Indeed I hadn’t even read much about Wittgenstein (I’d reviewed the eponymous 1993 Derek Jarman film for Toronto’s Eye Weekly) until two weeks ago when, spotting my pristine (i.e. hitherto unread) copy of Bruce Duffy’s magisterial “novel” about Wittgenstein, The World as a Found It from 1987 (the title is in fact from the Tractatus), I decided enough was enough. It’s absurd to own a book for twenty years and still not have read it. And so I began.
Predictably, it is a thrilling, intoxicating read, not just because of the life it enshrines and illuminates, but because of Duffy’s exquisite writing—a pleasant shock for which I was unprepared (“…It was a fine June afternoon, not long after a shower, and the willows, pale and flossy with rainlight, were stretched down, dripping faint circle into the tea-dark water.” (p.103). “Flossy”? “Rainlight”? “Tea-dark water”? I’m only halfway through the book, but it’s clearly going to be hard to move on, shortly, to Ray Monk’s doggedly responsible biography, Ludwig Wittgenstein: The Duty of Genius (1990)—also resting unread on a shelf. What has been kind of fun, by the way, was my breaking up my reading of The World as I Found It with Wittgenstein’s Poker (2002), by David Edmonds and John Eidinow, subtitled “The Story of a Ten-Minute Argument Between Two Great Philosophers” (Wittgenstein and Karl Popper, author of The Open Society and its Enemies).
All this Wittgenstein-gazing led me back, during a sort of intermission, to a book I had first read thirty years ago, Norman Malcolm’s Ludwig Wittgenstein, A Memoir.
This brief memoir, by one-time student and ultimately life-long friend of Wittgenstein’s at Cambridge and thereafter, remains the closest, most intimate, most refreshing portrait there is likely to be of this troubled, mercurially brilliant, gnomic, outrageously temperamental philosopher—the son of a fabulously wealthy Jewish family from Vienna who renounced his inheritance and his family’s expectations for him (he was studying engineering) to journey to Cambridge in 1911 to study and then teach philosophy.
Anybody who knows anything at all about Wittgenstein also knows that to refer to Wittgenstein’s teaching is to refer to the agon of this brilliant, perplexing man who did not teach philosophy as much as he do philosophy.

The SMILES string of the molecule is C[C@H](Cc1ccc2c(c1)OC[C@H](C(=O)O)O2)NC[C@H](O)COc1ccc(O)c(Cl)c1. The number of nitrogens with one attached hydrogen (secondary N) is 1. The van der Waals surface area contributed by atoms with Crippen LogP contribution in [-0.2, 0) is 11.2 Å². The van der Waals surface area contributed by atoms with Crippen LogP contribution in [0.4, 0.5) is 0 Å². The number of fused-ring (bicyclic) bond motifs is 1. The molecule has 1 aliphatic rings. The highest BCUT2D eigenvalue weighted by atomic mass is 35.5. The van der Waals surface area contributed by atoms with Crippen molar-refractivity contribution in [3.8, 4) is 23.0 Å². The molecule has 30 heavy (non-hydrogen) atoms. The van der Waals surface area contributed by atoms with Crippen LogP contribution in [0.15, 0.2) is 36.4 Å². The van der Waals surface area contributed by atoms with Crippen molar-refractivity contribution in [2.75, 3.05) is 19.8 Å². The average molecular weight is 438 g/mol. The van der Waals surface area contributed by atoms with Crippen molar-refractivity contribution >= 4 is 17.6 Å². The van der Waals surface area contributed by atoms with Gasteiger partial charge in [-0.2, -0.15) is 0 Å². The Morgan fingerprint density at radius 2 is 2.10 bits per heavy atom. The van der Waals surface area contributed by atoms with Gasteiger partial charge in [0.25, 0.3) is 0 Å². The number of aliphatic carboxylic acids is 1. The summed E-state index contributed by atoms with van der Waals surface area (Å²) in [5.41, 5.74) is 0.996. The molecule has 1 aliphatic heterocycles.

Norman Malcolm remembers, as one of Wittgenstein’s students, how he would “sit on a plain wooden chair in the centre of the room. Here he carried on a visible struggle with his thoughts. He often felt that he was confused and said so. Frequently he said things like ‘I’m a fool!’, ‘You have a dreadful teacher!’, ‘I’m just too stupid today.’ Sometimes he expressed a doubt that he would be able to continue the lecture….”
“It is hardly correct to speak of these meetings as ‘lectures’,” Malcolm writes, “although that is what Wittgenstein called them. For one thing, he was carrying on original research in these meetings. He was thinking about certain problems in a way that he would have done had he been alone….”
Being a member of this intellectually strenuous enclave must have bee heady stuff. And it wasn’t all sturm und drang. When Wittgenstein wasn’t being terrifying or extra-terrestrial, he could be charming and even funny. “It is worth noting,” Malcolm writes, “that Wittgenstein once said that a serious and good philosophical work could be written that would consist entirely of jokes (without being facetious). Another time he said that a philosophical treatise might contain nothing but questions (without answers). In his own writing he made use of both. To give an example: ‘Why can’t a dog simulate pain? Is he too honest?’ [Philosophical Investigations, section 250].
The Wittgenstein Malcolm got to know outside of the lecture hall could be just as challenging as the Wittgenstein inside the hall. He could also be delightful.
Wittgenstein loved detective magazines and Malcolm regularly provided them—a service that continued even when Malcolm was away teaching in the United States. Wittgenstein considered pulp-fiction detective stories “rich in mental vitamins and calories.” “I often wonder,” he once wrote to Malcolm, “how anyone can read ‘Mind’ [a scholarly philosophical review] when they could read Street & Smyth [detective] mags. Well, everyone to his taste.”
I always wished I could have gone with Wittgenstein to the movies—as Norman Malcolm frequently did. Often “disgusted” by what he had said—or tried to say or failed to say—in a lecture, he would rush off to a cinema immediately after the end of class. Malcolm describes how W. would “look imploringly at a friend and say in a low tone, ‘Could you go to a flick?’ They’d buy a bun or a cold pork pie on the way and munch them during the film.
Malcolm recalls how Wittgenstein insisted on sitting in the very first row of seats, “so that the screen would occupy his entire field of vision, and his mind would be turned away from thoughts of the lecture and his feelings of revulsion. Once he whispered to me, ‘This is like a shower bath!’ He especially liked American films (not English ones)—westerns in particular—although he was also greatly fond of Betty Hutton and Carmen Miranda.